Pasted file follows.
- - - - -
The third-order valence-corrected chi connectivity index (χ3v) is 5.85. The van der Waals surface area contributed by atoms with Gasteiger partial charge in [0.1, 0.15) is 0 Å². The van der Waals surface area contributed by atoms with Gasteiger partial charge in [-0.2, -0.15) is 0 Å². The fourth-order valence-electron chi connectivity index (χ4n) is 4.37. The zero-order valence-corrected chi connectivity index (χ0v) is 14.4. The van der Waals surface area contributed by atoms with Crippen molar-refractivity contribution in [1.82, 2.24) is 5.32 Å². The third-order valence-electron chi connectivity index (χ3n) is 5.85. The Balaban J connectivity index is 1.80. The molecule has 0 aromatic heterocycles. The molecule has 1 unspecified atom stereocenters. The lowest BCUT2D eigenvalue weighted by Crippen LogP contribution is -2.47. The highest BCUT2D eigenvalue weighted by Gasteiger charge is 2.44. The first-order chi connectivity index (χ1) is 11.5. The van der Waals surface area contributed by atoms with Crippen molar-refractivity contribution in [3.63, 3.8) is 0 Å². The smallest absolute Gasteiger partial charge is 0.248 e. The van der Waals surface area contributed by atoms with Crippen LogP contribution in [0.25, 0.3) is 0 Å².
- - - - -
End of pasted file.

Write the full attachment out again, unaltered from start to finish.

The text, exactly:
The third-order valence-corrected chi connectivity index (χ3v) is 5.85. The van der Waals surface area contributed by atoms with Gasteiger partial charge in [0.1, 0.15) is 0 Å². The van der Waals surface area contributed by atoms with Gasteiger partial charge in [-0.2, -0.15) is 0 Å². The fourth-order valence-electron chi connectivity index (χ4n) is 4.37. The zero-order valence-corrected chi connectivity index (χ0v) is 14.4. The van der Waals surface area contributed by atoms with Crippen molar-refractivity contribution in [1.82, 2.24) is 5.32 Å². The third-order valence-electron chi connectivity index (χ3n) is 5.85. The Balaban J connectivity index is 1.80. The molecule has 0 aromatic heterocycles. The molecule has 1 unspecified atom stereocenters. The lowest BCUT2D eigenvalue weighted by Crippen LogP contribution is -2.47. The highest BCUT2D eigenvalue weighted by Gasteiger charge is 2.44. The first-order chi connectivity index (χ1) is 11.5. The van der Waals surface area contributed by atoms with Crippen molar-refractivity contribution in [3.63, 3.8) is 0 Å². The smallest absolute Gasteiger partial charge is 0.248 e. The van der Waals surface area contributed by atoms with Crippen LogP contribution in [0.25, 0.3) is 0 Å².